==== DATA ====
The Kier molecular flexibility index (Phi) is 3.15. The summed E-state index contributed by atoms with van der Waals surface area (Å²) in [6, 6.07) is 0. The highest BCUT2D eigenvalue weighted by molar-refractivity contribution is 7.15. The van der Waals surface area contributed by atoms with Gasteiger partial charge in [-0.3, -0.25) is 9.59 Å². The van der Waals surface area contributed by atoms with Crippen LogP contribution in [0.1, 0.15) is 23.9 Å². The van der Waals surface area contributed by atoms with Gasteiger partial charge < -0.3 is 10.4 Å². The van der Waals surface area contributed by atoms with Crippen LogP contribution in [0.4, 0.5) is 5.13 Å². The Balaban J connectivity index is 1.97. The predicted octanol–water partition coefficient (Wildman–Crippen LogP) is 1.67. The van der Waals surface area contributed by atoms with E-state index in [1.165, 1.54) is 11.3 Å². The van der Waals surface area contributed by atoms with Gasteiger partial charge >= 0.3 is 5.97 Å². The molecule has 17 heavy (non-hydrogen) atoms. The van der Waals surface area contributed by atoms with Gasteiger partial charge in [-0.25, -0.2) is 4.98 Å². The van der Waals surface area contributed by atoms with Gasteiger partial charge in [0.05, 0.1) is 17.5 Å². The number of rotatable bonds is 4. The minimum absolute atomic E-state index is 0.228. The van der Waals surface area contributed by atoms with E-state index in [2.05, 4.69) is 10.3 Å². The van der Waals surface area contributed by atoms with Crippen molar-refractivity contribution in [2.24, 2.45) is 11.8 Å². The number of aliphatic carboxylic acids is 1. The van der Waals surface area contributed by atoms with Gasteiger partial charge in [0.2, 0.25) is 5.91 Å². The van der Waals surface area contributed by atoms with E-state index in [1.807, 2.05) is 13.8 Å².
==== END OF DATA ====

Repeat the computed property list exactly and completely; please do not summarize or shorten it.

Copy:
The Kier molecular flexibility index (Phi) is 3.15. The summed E-state index contributed by atoms with van der Waals surface area (Å²) in [6, 6.07) is 0. The highest BCUT2D eigenvalue weighted by molar-refractivity contribution is 7.15. The van der Waals surface area contributed by atoms with Gasteiger partial charge in [-0.3, -0.25) is 9.59 Å². The van der Waals surface area contributed by atoms with Crippen LogP contribution in [0.1, 0.15) is 23.9 Å². The van der Waals surface area contributed by atoms with Gasteiger partial charge < -0.3 is 10.4 Å². The van der Waals surface area contributed by atoms with Crippen LogP contribution in [0.4, 0.5) is 5.13 Å². The Balaban J connectivity index is 1.97. The predicted octanol–water partition coefficient (Wildman–Crippen LogP) is 1.67. The van der Waals surface area contributed by atoms with E-state index in [1.165, 1.54) is 11.3 Å². The van der Waals surface area contributed by atoms with Gasteiger partial charge >= 0.3 is 5.97 Å². The molecule has 17 heavy (non-hydrogen) atoms. The van der Waals surface area contributed by atoms with Gasteiger partial charge in [-0.25, -0.2) is 4.98 Å². The van der Waals surface area contributed by atoms with Gasteiger partial charge in [0.05, 0.1) is 17.5 Å². The number of rotatable bonds is 4. The minimum absolute atomic E-state index is 0.228. The van der Waals surface area contributed by atoms with E-state index in [2.05, 4.69) is 10.3 Å². The van der Waals surface area contributed by atoms with Crippen molar-refractivity contribution in [2.24, 2.45) is 11.8 Å². The number of aliphatic carboxylic acids is 1. The van der Waals surface area contributed by atoms with Gasteiger partial charge in [0.2, 0.25) is 5.91 Å². The van der Waals surface area contributed by atoms with E-state index in [1.807, 2.05) is 13.8 Å².